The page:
In the affine case we have $X' = \mathop{\mathrm{Spec}}(A')$ and $X = \mathop{\mathrm{Spec}}(A'/I')$ where $I'$ is a locally nilpotent ideal. Then $(A', I')$ is a henselian pair (More on Algebra, Lemma 15.11.2) and the result follows from Lemma 58.8.2 (which is much easier in this case).
$\square$

The “correct” way to prove the following proposition would be to deduce it from the invariance of the étale site, see Étale Cohomology, Theorem 59.45.2.

Proposition 58.8.4. Let $f : X \to Y$ be a universal homeomorphism of schemes. Then

\[ \textit{FÉt}_ Y \longrightarrow \textit{FÉt}_ X,\quad V \longmapsto V \times _ Y X \]

is an equivalence. Thus if $X$ and $Y$ are connected, then $f$ induces an isomorphism $\pi _1(X, \overline{x}) \to \pi _1(Y, \overline{y})$ of fundamental groups.

**Proof.**
Recall that a universal homeomorphism is the same thing as an integral, universally injective, surjective morphism, see Morphisms, Lemma 29.45.5. In particular, the diagonal $\Delta : X \to X \times _ Y X$ is a thickening by Morphisms, Lemma 29.10.2. Thus by Lemma 58.8.3 we see that given a finite étale morphism $U \to X$ there is a unique isomorphism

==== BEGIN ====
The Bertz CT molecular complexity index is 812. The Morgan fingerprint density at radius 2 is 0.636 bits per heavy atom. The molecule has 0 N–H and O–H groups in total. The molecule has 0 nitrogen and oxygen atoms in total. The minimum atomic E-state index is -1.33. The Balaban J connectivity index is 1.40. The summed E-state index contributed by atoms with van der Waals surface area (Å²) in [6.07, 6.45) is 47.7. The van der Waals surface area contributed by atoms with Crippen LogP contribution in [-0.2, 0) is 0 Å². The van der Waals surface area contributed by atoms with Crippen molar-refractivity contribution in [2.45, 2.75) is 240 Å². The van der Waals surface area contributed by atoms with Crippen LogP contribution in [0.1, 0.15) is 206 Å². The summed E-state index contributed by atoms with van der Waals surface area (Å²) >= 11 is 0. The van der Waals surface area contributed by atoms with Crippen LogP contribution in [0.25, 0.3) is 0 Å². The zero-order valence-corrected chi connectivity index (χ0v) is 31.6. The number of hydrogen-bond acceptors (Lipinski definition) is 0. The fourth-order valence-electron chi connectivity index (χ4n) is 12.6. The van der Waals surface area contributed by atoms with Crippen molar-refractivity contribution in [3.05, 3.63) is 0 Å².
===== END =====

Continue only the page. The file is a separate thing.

\[ \varphi : U \times _ Y X \to X \times _ Y U \]

of schemes finite étale over $X \times _ Y X$ which pulls back under $\Delta $ to $\text{id} : U \to U$ over $X$. Since $X \to X \times _ Y X \times _ Y X$ is a thickening as well (it is bijective and a closed immersion) we conclude that $(U, \varphi )$ is a descent datum relative to $X/Y$. By Étale Morphisms, Proposition 41.20.6 we conclude that $U = X \times _ Y V$ for some $V \to Y$ quasi-compact, separated, and étale. We omit the proof that $V \to Y$ is finite (hints: the morphism $U \to V$ is surjective and $U \to Y$ is integral). We conclude that $\textit{FÉt}_ Y \to \textit{FÉt}_ X$ is essentially surjective.

Arguing in the same manner as above we see that given $V_1 \to Y$ and $V_2 \to Y$ in $\textit{FÉt}_ Y$ any morphism $a : X \times _ Y V_1 \to X \times _ Y V_2$ over $X$ is compatible with the canonical descent data. Thus $a$ descends to a morphism $V_1 \to V_2$ over $Y$ by Étale Morphisms, Lemma 41.20.3.
$\square$